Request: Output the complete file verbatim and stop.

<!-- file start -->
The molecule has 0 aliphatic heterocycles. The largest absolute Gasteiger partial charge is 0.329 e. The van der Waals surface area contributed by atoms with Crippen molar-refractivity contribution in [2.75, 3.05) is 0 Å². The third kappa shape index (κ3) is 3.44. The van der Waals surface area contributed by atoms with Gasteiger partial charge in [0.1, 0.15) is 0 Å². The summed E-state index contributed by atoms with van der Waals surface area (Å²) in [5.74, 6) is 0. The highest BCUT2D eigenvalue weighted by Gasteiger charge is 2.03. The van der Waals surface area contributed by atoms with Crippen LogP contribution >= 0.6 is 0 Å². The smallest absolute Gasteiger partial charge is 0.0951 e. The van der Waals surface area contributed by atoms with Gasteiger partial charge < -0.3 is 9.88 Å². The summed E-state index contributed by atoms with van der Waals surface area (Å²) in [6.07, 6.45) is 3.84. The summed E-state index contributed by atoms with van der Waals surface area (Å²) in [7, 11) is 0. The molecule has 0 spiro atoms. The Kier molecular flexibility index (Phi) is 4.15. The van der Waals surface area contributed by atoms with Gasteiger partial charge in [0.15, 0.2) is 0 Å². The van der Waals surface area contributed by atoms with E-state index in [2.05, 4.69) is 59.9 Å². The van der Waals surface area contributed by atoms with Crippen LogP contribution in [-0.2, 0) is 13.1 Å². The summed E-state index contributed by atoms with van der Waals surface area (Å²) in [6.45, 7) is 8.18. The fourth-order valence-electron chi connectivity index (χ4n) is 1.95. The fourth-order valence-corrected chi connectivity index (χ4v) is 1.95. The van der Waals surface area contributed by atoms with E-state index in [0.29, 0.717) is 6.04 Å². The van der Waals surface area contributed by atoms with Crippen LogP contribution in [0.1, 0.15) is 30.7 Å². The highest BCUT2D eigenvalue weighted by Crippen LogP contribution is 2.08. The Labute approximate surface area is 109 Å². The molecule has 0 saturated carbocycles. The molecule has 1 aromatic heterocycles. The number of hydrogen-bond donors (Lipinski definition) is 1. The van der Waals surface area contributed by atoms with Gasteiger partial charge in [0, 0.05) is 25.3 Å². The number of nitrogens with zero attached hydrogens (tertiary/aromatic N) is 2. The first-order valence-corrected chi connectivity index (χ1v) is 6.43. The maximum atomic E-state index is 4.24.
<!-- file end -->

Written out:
The molecule has 0 aliphatic heterocycles. The largest absolute Gasteiger partial charge is 0.329 e. The van der Waals surface area contributed by atoms with Crippen molar-refractivity contribution in [2.75, 3.05) is 0 Å². The third kappa shape index (κ3) is 3.44. The van der Waals surface area contributed by atoms with Gasteiger partial charge in [0.1, 0.15) is 0 Å². The summed E-state index contributed by atoms with van der Waals surface area (Å²) in [5.74, 6) is 0. The highest BCUT2D eigenvalue weighted by Gasteiger charge is 2.03. The van der Waals surface area contributed by atoms with Crippen LogP contribution >= 0.6 is 0 Å². The smallest absolute Gasteiger partial charge is 0.0951 e. The van der Waals surface area contributed by atoms with Gasteiger partial charge < -0.3 is 9.88 Å². The summed E-state index contributed by atoms with van der Waals surface area (Å²) in [6.07, 6.45) is 3.84. The summed E-state index contributed by atoms with van der Waals surface area (Å²) in [7, 11) is 0. The molecule has 0 spiro atoms. The Kier molecular flexibility index (Phi) is 4.15. The van der Waals surface area contributed by atoms with Gasteiger partial charge in [0.15, 0.2) is 0 Å². The van der Waals surface area contributed by atoms with E-state index in [2.05, 4.69) is 59.9 Å². The van der Waals surface area contributed by atoms with Crippen LogP contribution in [-0.2, 0) is 13.1 Å². The summed E-state index contributed by atoms with van der Waals surface area (Å²) in [6.45, 7) is 8.18. The fourth-order valence-electron chi connectivity index (χ4n) is 1.95. The fourth-order valence-corrected chi connectivity index (χ4v) is 1.95. The van der Waals surface area contributed by atoms with E-state index in [0.29, 0.717) is 6.04 Å². The van der Waals surface area contributed by atoms with Crippen LogP contribution in [0.1, 0.15) is 30.7 Å². The highest BCUT2D eigenvalue weighted by Crippen LogP contribution is 2.08. The Labute approximate surface area is 109 Å². The molecule has 0 saturated carbocycles. The molecule has 1 aromatic heterocycles. The number of hydrogen-bond donors (Lipinski definition) is 1. The van der Waals surface area contributed by atoms with Gasteiger partial charge in [0, 0.05) is 25.3 Å². The number of nitrogens with zero attached hydrogens (tertiary/aromatic N) is 2. The first-order valence-corrected chi connectivity index (χ1v) is 6.43. The maximum atomic E-state index is 4.24.